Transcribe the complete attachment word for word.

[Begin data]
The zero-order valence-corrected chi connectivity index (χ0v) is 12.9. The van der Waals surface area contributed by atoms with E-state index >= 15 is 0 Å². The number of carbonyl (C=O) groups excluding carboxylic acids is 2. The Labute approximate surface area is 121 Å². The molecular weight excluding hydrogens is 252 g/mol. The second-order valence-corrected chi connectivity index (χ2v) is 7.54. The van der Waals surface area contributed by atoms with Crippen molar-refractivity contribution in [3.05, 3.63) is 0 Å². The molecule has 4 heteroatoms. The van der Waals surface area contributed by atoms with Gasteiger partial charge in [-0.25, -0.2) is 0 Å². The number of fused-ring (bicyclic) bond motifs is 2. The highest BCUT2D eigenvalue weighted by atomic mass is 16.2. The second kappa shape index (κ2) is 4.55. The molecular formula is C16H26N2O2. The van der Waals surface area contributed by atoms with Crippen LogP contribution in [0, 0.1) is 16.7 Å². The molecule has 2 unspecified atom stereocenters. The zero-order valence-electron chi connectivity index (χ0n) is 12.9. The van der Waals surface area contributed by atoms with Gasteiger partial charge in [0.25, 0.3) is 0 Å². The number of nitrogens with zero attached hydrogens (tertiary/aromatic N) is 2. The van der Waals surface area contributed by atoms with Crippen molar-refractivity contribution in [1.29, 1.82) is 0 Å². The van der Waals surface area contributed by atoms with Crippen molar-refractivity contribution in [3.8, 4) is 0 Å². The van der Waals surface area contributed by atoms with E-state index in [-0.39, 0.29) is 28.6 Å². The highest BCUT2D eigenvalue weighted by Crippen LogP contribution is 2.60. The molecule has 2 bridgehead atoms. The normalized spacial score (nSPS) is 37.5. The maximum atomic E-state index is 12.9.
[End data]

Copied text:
The zero-order valence-corrected chi connectivity index (χ0v) is 12.9. The van der Waals surface area contributed by atoms with E-state index >= 15 is 0 Å². The number of carbonyl (C=O) groups excluding carboxylic acids is 2. The Labute approximate surface area is 121 Å². The molecular weight excluding hydrogens is 252 g/mol. The second-order valence-corrected chi connectivity index (χ2v) is 7.54. The van der Waals surface area contributed by atoms with Crippen molar-refractivity contribution in [3.05, 3.63) is 0 Å². The molecule has 4 heteroatoms. The van der Waals surface area contributed by atoms with Gasteiger partial charge in [-0.25, -0.2) is 0 Å². The number of fused-ring (bicyclic) bond motifs is 2. The highest BCUT2D eigenvalue weighted by atomic mass is 16.2. The second kappa shape index (κ2) is 4.55. The molecular formula is C16H26N2O2. The van der Waals surface area contributed by atoms with Crippen LogP contribution in [0, 0.1) is 16.7 Å². The molecule has 2 unspecified atom stereocenters. The zero-order valence-electron chi connectivity index (χ0n) is 12.9. The van der Waals surface area contributed by atoms with Gasteiger partial charge in [0.25, 0.3) is 0 Å². The number of nitrogens with zero attached hydrogens (tertiary/aromatic N) is 2. The van der Waals surface area contributed by atoms with Crippen molar-refractivity contribution in [1.29, 1.82) is 0 Å². The van der Waals surface area contributed by atoms with Crippen molar-refractivity contribution in [3.8, 4) is 0 Å². The van der Waals surface area contributed by atoms with E-state index in [-0.39, 0.29) is 28.6 Å². The highest BCUT2D eigenvalue weighted by Crippen LogP contribution is 2.60. The molecule has 2 bridgehead atoms. The normalized spacial score (nSPS) is 37.5. The maximum atomic E-state index is 12.9.